How To Wake Up Earlier: Science-Backed Tricks For Night Owls How to Make Learning Fun for Adults 3 Home Exercises To Fix Your Rounded Shoulders In One Month When You Drink Water On An Empty Stomach After Waking Up, These 8 Amazing Things Will Happen 20 Rules to Live by for Those Who Want to Lose 10 Pounds in 3 Weeks

      Trending in Parenting

      1 Signs of Depression in Children (And How to Help Them to Overcome It) 2 17 Ted Talks for Kids to Inspire Little Minds to Do Big Things 3 The Leading Causes of Prenatal Depression and How to Manage it Best 4 How to Teach Your Kid to Read at Home 5 How To Teach Your Kid About Emotions And Feelings

      Read Next

      Advertising
      Advertising
      Advertising

      Last Updated on January 12, 2021

      Signs of Depression in Children (And How to Help Them to Overcome It)

      Signs of Depression in Children (And How to Help Them to Overcome It)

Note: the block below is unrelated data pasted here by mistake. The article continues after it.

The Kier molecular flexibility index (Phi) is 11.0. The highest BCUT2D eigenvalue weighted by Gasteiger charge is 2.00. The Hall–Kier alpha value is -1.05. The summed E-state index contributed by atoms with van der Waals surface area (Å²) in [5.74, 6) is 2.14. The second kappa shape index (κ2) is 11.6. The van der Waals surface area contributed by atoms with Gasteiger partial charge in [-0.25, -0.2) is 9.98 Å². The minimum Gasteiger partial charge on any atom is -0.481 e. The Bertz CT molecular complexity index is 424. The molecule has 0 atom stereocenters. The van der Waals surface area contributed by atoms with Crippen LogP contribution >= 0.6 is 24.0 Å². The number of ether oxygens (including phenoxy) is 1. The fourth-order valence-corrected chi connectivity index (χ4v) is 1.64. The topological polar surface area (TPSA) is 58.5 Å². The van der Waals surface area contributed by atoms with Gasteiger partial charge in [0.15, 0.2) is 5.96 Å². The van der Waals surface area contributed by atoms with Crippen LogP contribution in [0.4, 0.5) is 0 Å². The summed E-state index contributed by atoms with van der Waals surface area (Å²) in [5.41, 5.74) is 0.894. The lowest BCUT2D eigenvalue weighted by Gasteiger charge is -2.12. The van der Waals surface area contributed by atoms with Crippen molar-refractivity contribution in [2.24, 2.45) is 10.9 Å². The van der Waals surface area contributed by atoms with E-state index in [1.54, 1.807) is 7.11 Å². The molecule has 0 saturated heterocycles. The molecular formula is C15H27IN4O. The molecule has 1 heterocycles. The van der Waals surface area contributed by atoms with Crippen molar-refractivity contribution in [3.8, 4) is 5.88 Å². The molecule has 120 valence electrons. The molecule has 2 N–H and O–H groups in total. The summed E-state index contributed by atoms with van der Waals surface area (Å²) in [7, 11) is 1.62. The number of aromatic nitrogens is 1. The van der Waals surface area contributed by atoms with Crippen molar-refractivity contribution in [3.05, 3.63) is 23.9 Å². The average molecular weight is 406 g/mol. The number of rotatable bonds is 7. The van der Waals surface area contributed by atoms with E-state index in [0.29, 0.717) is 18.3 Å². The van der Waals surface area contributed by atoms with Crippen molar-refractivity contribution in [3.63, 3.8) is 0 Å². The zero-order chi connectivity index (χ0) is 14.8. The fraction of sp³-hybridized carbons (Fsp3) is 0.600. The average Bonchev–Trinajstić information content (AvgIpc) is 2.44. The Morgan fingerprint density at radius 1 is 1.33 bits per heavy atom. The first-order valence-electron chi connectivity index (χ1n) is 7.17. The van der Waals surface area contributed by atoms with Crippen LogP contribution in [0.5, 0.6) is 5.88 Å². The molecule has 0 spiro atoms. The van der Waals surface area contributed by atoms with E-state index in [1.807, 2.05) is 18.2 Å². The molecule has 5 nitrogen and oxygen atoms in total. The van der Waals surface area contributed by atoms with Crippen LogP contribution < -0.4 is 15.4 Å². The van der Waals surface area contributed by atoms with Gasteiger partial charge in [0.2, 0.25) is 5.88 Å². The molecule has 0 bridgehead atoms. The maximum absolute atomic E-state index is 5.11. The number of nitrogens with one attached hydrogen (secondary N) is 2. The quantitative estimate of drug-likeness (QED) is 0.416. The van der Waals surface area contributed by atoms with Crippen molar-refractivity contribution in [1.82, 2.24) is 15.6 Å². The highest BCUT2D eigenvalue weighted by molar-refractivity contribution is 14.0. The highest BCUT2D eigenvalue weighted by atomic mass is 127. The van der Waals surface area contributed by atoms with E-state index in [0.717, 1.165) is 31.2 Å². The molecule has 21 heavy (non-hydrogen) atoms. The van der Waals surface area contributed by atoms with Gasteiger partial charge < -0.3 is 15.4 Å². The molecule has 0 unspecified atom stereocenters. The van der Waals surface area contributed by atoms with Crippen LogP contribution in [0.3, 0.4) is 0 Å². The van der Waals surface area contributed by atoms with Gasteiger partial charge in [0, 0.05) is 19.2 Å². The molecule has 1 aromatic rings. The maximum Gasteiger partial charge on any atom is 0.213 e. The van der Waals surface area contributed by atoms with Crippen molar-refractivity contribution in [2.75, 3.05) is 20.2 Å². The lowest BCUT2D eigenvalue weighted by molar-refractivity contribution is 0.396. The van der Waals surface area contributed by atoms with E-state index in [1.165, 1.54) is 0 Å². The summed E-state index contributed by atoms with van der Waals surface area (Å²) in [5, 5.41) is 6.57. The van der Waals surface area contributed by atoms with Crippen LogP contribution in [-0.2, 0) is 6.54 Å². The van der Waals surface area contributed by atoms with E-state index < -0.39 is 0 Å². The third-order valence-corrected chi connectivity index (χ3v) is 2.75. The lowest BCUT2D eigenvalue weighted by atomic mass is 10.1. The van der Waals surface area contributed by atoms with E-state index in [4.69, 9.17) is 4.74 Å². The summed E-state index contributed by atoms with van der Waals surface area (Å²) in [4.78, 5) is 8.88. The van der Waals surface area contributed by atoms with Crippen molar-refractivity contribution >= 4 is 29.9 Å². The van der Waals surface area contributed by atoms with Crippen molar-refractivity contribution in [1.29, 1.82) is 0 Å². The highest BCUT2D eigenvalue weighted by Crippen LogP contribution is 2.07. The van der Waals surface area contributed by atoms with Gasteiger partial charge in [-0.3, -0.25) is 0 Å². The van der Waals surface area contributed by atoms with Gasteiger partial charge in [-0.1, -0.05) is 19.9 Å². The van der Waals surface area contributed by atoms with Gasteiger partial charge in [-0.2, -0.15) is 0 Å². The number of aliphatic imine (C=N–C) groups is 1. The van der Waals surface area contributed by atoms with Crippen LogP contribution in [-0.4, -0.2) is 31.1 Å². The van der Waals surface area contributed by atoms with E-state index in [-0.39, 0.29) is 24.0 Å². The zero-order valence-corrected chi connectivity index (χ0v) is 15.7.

Children, just like adults, can be depressed. Sometimes seemingly normal children with no major life issues can become depressed. It is the result of a chemical imbalance in the brain that causes clinical depression to occur. There are specific signs that you should recognize in your child if they are depressed. Getting them help and treatment is crucial to their mental wellness.

      In this article, we will look into the signs of depression in children and how parents can help them to overcome it.

      Signs of depression in children

      The DSM (Diagnostic and Statistical Manual of Mental Disorder) is the widely accepted instruction guide that professionals utilize for diagnosing mental disorders. The DSM characterizes a Major Depressive Episode as depressed behaviors that consistently last for two weeks or longer. Therefore, if your child has been “down in the dumps”, feeling hopeless or having sadness for more than two weeks, it should be cause for concern and investigated.